PARIS -- MPLS, SDN and NFV World Congress -- It's widely recognized that using lightweight containers as an alternative to more clunky virtual machines could lower costs and open up new service opportunities for telcos investing in SDN and NFV technology. But if they are to really benefit from containers, operators will have to start treating their network functions less like pets and more like cattle, says Peter Willis, the chief researcher for converged networks at the UK's BT. (See Containers Key to Virtualization.)
"If a function becomes ill today we spend a lot of time diagnosing it and caring for it and bringing it back to health," Willis told attendees at today's MPLS, SDN and NFV World Congress in Paris. "To take advantage of containers, you have to move to a different model and treat them like cattle -- if one gets ill you shoot it and start again."
Shooting a big cow on which a lot of customers depend doesn’t sound very advisable. But if each cow was very small -- in fact, if you had one cow per customer -- the sacrifice would become much easier to perform and carry far less risk, says Willis.
What that really means for service providers is an entirely different operating model based on the concept of microservices, whereby the containers that operators use are pared down to the bare essentials.
The danger, explains Willis, is that operators end up "putting everything in the container they had in the original monolithic virtual machine." They might be able to realize some efficiency improvements, but the gains would hardly be significant.
"A microservices model is when you only implement the function you need and not the kitchen sink," says Willis. "This is the whole world of DevOps, where if something is broken you don't try to address the failure directly but go back and fix the code. It's a mindset change for telcos and they have a long way to go."
Changing this mindset is possibly the biggest challenge that telcos will face in adopting containers, but it is by no means the only one, according to the BT Group plc (NYSE: BT; London: BTA) executive.
Another concern is the lack of container management systems that can support multiple network interfaces natively. Encouragingly, Willis says there has recently been some progress in this area, referring to a technology called Multus that appeared in December 2016. "That is worth looking into," he says.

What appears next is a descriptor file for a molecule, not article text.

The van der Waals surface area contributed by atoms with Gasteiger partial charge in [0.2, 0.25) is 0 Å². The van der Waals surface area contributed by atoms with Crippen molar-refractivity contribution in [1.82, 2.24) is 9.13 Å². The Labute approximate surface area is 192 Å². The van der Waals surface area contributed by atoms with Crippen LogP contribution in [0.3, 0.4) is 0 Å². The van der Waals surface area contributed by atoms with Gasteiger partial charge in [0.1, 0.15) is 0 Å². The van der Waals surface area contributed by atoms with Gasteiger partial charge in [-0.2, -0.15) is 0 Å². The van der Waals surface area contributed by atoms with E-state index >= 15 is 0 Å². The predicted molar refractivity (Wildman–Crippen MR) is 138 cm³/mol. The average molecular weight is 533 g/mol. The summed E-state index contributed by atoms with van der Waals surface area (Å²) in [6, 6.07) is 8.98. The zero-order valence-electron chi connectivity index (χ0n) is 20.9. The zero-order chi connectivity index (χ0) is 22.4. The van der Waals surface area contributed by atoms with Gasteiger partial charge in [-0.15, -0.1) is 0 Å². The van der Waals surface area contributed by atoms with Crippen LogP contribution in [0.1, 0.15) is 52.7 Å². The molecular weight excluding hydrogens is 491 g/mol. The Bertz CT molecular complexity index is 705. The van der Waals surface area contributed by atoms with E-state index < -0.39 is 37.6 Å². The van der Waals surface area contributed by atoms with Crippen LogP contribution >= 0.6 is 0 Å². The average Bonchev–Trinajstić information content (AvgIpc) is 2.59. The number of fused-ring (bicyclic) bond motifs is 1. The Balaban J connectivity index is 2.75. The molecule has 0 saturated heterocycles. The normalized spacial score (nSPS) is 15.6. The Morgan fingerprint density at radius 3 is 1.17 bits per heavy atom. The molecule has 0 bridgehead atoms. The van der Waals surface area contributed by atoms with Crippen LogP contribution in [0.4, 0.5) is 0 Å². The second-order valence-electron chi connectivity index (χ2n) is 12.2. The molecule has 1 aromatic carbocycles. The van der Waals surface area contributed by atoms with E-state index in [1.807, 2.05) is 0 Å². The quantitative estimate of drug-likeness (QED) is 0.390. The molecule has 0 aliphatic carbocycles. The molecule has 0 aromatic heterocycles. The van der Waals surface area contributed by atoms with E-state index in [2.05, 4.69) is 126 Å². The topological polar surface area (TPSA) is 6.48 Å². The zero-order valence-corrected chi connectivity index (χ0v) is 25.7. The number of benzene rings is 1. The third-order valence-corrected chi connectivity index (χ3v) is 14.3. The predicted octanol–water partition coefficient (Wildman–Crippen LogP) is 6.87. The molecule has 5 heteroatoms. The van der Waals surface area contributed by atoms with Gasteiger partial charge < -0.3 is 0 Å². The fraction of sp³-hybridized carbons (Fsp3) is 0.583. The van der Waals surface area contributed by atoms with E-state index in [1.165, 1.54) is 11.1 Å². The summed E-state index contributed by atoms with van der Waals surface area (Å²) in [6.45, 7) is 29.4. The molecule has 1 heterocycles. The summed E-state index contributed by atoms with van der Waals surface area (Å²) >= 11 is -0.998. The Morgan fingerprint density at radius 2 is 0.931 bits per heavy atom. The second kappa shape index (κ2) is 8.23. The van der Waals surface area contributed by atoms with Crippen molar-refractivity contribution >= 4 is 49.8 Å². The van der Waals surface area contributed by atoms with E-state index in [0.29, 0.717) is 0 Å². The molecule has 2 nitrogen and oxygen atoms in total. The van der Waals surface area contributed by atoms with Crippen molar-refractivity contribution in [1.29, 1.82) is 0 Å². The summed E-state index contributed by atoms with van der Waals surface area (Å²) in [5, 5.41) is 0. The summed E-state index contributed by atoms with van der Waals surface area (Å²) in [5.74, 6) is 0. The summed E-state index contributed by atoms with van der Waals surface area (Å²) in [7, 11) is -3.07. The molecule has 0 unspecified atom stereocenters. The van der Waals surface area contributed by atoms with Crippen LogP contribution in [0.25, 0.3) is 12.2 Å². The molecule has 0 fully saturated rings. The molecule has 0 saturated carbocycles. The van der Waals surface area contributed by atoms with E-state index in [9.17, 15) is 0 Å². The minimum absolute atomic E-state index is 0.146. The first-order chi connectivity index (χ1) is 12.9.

Security remains another headache, according to Willis, but the real issue is being able to demonstrate the business benefits of containers to the telecom community. "We need to qualify those to encourage vendors to create VNFs and operators to address their mindset challenges," says Willis.
This is not the first time the BT researcher has come up with a list of challenges for those developing or investing in SDN and NFV technologies. Clearly not afraid to speak his mind, Willis has previously drawn attention to the perceived shortcomings of the OpenStack open-source platform from a telco perspective. He's even suggested that BT might ditch OpenStack and instead use a proprietary technology unless the problems are addressed. (See BT Says OpenStack Still Not Up to Spec, OpenStack Doubts Surface After BT Ultimatum and BT Threatens to Ditch OpenStack.)
On the subject of containers, though, he is effusive about the benefits they could have in a variety of use cases.
Containers might be a particularly efficient way of doing the "network slicing" that gets talked about so much in the context of 5G. Essentially, this would mean dividing network resources into different "slices" that cater to the needs of specific vertical-market customers.
"With virtual machines you get a lumpy and slow-to-respond system, but with containers you could adapt more quickly," says Willis.
Using containers, operators could also reboot systems far more speedily than with virtual machines. That means they could start to think about phasing out some of the equipment they maintain for backup purposes.
Containers might also have a role to play in the development of edge or fog computing, whereby IT resources are moved from centralized facilities to base stations or aggregation points closer to end users. To process information locally, Willis explains, operators might need to load functions onto the edge devices themselves.
"With such lightweight devices you can't afford a full virtual machine that might take up a couple of gigabytes of RAM [random access memory]," he says. "But a lightweight container could do that very easily and we've been experimenting with this on IoT [Internet of Things] gateways."
— Iain Morris, , News Editor, Light Reading